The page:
Category: Punk/New Wave

Wire – Pink Flag

Wire – Pink Flag Steve Huey: ‘Perhaps the most original debut album to come out of the first wave of British punk, Wire’s Pink Flag plays like The Ramones Go to Art School — song after song careens past in a glorious, stripped-down rush. However, unlike the Ramones, Wire ultimately made their mark through unpredictability. […]

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Devo – Q: Are We Not Men? A: We Are Devo!

Devo – Q: Are We Not Men? A: We Are Devo!       Steve Huey: ‘Produced by Brian Eno, Q: Are We Not Men? A: We Are Devo! was a seminal touchstone in the development of American new wave. It was one of the first pop albums to use synthesizers as an important textural […]

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Buzzcocks – Singles Going Steady

      ‘Ned Raggett’: If Never Mind the Bollocks and London Calling are held up as punk masterpieces, then there’s no question that Singles Going Steady belongs alongside them. In fact, the slew of astonishing seven-inches collected on Steady and their influence on future musicians – punk or otherwise — sometimes even betters more […]

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The Modern Lovers – The Modern Lovers

The Modern Lovers – The Modern Lovers The Modern Lovers is the first album recorded by the Boston-based band the Modern Lovers. It was released on Beserkley Records in 1976, although the original nine tracks had been recorded in 1972. Six of the original tracks were produced by John Cale. In 2003, the album was […]

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Blondie – Atomic – The Very Best Of Blondie

Blondie – Atomic – The Very Best Of Blondie       Andy Kellman: ‘Atomic: The Very Best of Blondie is a two-disc compilation with a spotty best-of on one disc and a collection of remixes on another. Disc one is a satisfactory overview, containing most of the group’s biggest and best hits — “Atomic,” […]

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Suicide – Suicide

Suicide – Suicide AMG Review: Proof that punk was more about attitude than a raw, guitar-driven sound, Suicide’s self-titled debut set the duo apart from the rest of the style’s self-proclaimed outsiders. Over the course of seven songs, Martin Rev’s dense, unnerving electronics — including a menacing synth bass, a drum machine that sounds like […]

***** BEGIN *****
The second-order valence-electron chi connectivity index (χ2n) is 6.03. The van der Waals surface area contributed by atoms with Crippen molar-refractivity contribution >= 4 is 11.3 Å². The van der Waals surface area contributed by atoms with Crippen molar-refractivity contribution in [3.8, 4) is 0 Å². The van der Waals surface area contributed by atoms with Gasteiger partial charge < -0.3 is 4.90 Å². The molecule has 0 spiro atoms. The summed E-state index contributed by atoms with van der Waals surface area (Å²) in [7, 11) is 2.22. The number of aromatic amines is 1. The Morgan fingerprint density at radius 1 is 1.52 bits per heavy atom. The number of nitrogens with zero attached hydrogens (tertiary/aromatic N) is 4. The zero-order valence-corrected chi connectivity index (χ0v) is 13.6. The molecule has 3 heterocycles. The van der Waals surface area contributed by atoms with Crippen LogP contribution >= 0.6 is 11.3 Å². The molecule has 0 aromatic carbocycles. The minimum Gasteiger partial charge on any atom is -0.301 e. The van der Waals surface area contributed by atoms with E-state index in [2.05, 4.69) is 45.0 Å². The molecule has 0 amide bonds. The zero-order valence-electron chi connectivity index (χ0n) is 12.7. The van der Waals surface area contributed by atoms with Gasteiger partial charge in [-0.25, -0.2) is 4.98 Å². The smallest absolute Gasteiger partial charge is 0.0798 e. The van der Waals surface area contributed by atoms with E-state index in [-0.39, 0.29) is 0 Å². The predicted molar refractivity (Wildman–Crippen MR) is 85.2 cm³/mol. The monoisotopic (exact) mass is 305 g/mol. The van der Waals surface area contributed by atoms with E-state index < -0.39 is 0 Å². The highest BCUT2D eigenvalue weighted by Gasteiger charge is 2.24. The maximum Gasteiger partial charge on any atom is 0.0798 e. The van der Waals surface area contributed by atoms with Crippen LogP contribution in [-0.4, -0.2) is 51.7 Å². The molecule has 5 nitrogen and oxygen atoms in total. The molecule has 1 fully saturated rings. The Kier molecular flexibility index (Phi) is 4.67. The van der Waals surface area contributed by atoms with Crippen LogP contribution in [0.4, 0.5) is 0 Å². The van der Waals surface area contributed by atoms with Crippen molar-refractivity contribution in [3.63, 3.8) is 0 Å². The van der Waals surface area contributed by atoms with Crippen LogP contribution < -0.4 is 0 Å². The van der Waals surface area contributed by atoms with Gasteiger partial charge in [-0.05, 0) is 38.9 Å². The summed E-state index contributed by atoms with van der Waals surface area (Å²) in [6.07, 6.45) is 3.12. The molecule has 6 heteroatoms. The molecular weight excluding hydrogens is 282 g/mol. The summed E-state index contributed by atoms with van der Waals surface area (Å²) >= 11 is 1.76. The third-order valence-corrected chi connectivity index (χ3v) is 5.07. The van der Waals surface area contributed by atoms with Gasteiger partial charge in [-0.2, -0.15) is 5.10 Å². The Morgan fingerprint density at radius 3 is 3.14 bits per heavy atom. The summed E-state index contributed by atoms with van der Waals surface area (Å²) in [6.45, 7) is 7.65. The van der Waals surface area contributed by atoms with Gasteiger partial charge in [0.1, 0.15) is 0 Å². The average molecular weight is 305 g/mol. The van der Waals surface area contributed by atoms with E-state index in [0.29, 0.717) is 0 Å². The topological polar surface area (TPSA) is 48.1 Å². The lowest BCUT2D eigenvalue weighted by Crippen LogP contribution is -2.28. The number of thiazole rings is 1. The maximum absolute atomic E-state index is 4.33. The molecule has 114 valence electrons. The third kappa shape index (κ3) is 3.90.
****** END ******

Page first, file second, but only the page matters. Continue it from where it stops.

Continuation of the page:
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The Cars – Candy-O

The Cars – Candy-O       Greg Prato: ‘ Since the Cars had created a perfect album with their 1978 self-titled debut, it would be nearly impossible to top it. Instead of laboring long and hard over a follow-up like many ’70s bands did after a huge commercial success, the band cranked out their sophomore […]

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Siouxsie and the Banshees – Juju

Siouxsie and the Banshees – Juju AMG Review: One of the band’s masterworks, Juju sees Siouxsie and the Banshees operating in a squalid wall of sound dominated by tribal drums, swirling and piercing guitars, and Siouxsie Sioux’s fractured art-attack vocals. If not for John McGeoch’s marvelous high-pitched guitars, here as reminiscent of Joy Division as […]

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The Specials – The Specials

The Specials – The Specials AMG Review: A perfect moment in time captured on vinyl forever, such is the Specials’ eponymous debut album; it arrived in shops in the middle of October 1979 and soared into the U.K. Top Five. It was an utter revelation — except for anyone who had seen the band on-stage, […]

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Pere Ubu – The Modern Dance

Pere Ubu – The Modern Dance AMG Review: There isn’t a Pere Ubu recording you can imagine living without. The Modern Dance remains the essential Ubu purchase (as does the follow-up, Dub Housing). For sure, Mercury had no idea what they had on their hands when they released this as part of their punk rock […]

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Magazine – Real Life

Magazine – Real Life AMG Review : Howard Devoto had the foresight to promote two infamous Sex Pistols concerts in Manchester, and his vision was no less acute when he left Buzzcocks after recording Spiral Scratch. Possibly sensing the festering of punk’s clichés and limitations, and unquestionably not taken by the movement’s beginnings, he bailed — […]

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Television – Marquee Moon

Television – Marquee Moon Marquee Moon is the debut album by American punk rock band Television. It was released on February 8, 1977, by Elektra Records. While often considered a seminal work to emerge from the New York punk scene of the mid-to-late 1970s, Television – Marquee Moon differed from conventional punk in its textured, guitar-based […]

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